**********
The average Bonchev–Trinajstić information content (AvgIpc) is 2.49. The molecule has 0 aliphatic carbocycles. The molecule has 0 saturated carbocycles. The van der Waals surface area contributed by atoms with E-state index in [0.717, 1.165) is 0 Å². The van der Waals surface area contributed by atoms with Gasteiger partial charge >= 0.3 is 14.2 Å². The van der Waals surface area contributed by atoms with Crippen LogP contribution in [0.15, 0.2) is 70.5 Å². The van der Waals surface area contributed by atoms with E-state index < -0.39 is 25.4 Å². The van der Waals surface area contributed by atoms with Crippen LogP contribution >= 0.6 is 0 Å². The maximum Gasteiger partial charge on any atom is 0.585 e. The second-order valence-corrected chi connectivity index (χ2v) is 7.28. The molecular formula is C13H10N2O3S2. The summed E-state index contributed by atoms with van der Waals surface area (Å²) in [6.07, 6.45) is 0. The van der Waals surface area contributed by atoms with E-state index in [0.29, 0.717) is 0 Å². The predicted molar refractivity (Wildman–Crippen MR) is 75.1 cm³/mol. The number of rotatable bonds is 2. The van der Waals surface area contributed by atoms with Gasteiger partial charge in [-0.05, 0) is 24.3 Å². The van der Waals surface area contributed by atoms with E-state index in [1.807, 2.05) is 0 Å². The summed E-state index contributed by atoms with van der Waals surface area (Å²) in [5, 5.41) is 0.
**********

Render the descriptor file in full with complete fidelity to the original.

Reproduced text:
The average Bonchev–Trinajstić information content (AvgIpc) is 2.49. The molecule has 0 aliphatic carbocycles. The molecule has 0 saturated carbocycles. The van der Waals surface area contributed by atoms with E-state index in [0.717, 1.165) is 0 Å². The van der Waals surface area contributed by atoms with Gasteiger partial charge >= 0.3 is 14.2 Å². The van der Waals surface area contributed by atoms with Crippen LogP contribution in [0.15, 0.2) is 70.5 Å². The van der Waals surface area contributed by atoms with E-state index < -0.39 is 25.4 Å². The van der Waals surface area contributed by atoms with Crippen LogP contribution >= 0.6 is 0 Å². The maximum Gasteiger partial charge on any atom is 0.585 e. The second-order valence-corrected chi connectivity index (χ2v) is 7.28. The molecular formula is C13H10N2O3S2. The summed E-state index contributed by atoms with van der Waals surface area (Å²) in [6.07, 6.45) is 0. The van der Waals surface area contributed by atoms with E-state index in [0.29, 0.717) is 0 Å². The predicted molar refractivity (Wildman–Crippen MR) is 75.1 cm³/mol. The number of rotatable bonds is 2. The van der Waals surface area contributed by atoms with Gasteiger partial charge in [-0.05, 0) is 24.3 Å². The van der Waals surface area contributed by atoms with E-state index in [1.807, 2.05) is 0 Å². The summed E-state index contributed by atoms with van der Waals surface area (Å²) in [5, 5.41) is 0.